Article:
"Asha has always moved me, whether it be her speech at the end of the year for female athletes or her speech at our graduation for the business school," Jackson said. "She's just an amazing artist and I wanted her to be a part of this. Not just because she's my friend (she is), but she is just absolutely amazing and her work is so moving. I know how she's made me feel and how empowered and inspired I felt from her. That's exactly what I wanted, that's exactly what I envisioned for the piece."
Representation matters. That is why it was important to find someone that would represent the players' interests and bring their collective voices to light. Which is why a fellow Golden Bear was the perfect choice.
Jackson brought that idea to the Racial Equity Working Group and the founders of the league. They all jumped on board, and Culhane-Husain got on a Zoom call with 30-40 players and asked them to start sharing intimate details of their experiences.
"I think it's a dream to be able to use the skills I have developed at acting school and also share the messages of these athletes," Culhane-Husain said. "I think that it is just a fantastic project of both combining my history in sports, but also using my skills to express the emotions of things."
The National Anthem has been played at sporting events across the United States for more than 100 years. Jackson has heard it countless times before games, both in college and as a member of Team USA. Since 2015, she's played in international tournaments and even won gold medals representing America on the diamond.
"For me, it was never about representing my country, I never thought about it like that," Jackson said. "The people in my country, that's what I'm representing. A whole lot of people, they're not going to see me and think she's Team USA. I did have a huge tie to the national anthem, whether it be negative or positive feelings. That is the state of America, and that's what America is going through. I love my country, I just wish it would love everyone back."
That's why it was important for Jackson's voice to be heard, as well as every other softball player who is competing with Athletes Unlimited.
"The point of the project was to express the voices of athletes and to basically be as based in integrity and based in their words as much as possible," Culhane-Husain said. "I spoke to all of them and told them, 'You have a blank slate. I'm here to listen to whatever you want to express to the world; feel free to be excited, be passionate, be angry, be happy. Just have a blank slate; be selfish with the space. I'm listening to you,' and then they did. They spoke and they shared their stories. That was a really humbling experience that they trusted me with all of those really intimate details. Then, I tried to enter into those emotions with them and find a way to express it artistically."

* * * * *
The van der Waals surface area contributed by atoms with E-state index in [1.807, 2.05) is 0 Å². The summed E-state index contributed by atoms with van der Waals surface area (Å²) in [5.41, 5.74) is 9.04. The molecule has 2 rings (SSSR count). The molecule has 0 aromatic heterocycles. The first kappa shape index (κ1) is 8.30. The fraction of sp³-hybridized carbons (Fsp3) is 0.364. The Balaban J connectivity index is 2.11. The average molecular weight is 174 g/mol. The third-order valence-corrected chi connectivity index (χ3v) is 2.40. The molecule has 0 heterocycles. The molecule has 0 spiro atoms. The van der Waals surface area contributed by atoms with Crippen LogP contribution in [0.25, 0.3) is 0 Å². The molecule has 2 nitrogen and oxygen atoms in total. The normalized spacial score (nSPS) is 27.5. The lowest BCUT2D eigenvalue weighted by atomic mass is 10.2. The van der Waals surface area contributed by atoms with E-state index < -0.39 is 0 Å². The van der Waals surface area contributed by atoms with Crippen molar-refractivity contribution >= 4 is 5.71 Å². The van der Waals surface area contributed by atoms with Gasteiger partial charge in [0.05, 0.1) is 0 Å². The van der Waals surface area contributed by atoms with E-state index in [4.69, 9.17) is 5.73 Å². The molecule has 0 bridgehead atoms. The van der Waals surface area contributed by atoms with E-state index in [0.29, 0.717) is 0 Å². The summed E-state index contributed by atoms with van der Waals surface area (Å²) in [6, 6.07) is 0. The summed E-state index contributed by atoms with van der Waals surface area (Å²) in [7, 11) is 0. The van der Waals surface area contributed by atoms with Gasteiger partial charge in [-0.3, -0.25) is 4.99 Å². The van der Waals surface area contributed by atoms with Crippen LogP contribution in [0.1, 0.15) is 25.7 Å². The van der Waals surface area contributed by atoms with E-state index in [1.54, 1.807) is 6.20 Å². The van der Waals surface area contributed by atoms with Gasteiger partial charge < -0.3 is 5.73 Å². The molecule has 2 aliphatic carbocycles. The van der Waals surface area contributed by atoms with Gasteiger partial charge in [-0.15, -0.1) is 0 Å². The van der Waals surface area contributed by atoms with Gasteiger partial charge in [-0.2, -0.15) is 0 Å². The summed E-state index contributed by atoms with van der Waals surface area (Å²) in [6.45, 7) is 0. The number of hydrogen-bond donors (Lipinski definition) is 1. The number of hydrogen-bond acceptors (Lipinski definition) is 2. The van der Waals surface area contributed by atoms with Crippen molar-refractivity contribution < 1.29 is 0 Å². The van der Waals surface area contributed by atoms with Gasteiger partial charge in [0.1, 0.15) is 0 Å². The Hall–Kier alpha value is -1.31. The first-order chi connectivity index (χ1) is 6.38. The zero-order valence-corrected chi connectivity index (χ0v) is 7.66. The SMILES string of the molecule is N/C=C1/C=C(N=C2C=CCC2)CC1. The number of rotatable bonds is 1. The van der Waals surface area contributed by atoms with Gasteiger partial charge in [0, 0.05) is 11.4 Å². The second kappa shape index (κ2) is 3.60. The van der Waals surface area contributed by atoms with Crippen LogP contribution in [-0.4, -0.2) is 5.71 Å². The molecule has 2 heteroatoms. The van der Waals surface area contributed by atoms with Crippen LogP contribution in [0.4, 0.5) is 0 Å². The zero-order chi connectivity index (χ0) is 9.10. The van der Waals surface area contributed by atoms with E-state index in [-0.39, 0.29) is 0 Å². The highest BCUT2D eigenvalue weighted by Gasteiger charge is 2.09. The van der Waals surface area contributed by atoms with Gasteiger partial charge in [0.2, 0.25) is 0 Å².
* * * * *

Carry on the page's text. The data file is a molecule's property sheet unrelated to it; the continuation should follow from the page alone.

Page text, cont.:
Culhane-Husain captured the players' thoughts and created a six-minute spoken word piece (at the 19:00 mark of the video) that she performed at the opening ceremonies for Athletes Unlimited in front of all of the physically-distanced players. It was played in concert with the national anthems of all of the countries that have competitors in the league at the opening ceremony. She also created 90-second and 45-second versions, which have been turned into videos to be played before every Athletes Unlimited contest, both locally and on TV, that will replace the national anthem. The games are being broadcast on CBS Sports Network and ESPN.
"I know how she was so invested in everything that we said and I knew that she was going to do a great job of putting our voices together, and I was so excited," Jackson said. "I hadn't heard it, but she made it personal to us and made us feel heard and represented. She didn't say any names, but it all felt like us. It was all of our stories. Hearing that video and feeling so represented, but also so one with the group around you, I've never felt that during the national anthem, the way I feel it with this piece."
"I think if you love something, you want to make it better," Culhane-Husain said. "I think that was the point behind this; they love both their platform and what they are doing. This was a way to make it better, not a way to in any way bring any negativity into this space. But to uphold the ideals but also express maybe where those ideals have fallen short in their stories and how they make those things better."
In other words, questioning the status quo and trying to empower those around them. Just like UC Berkeley taught them.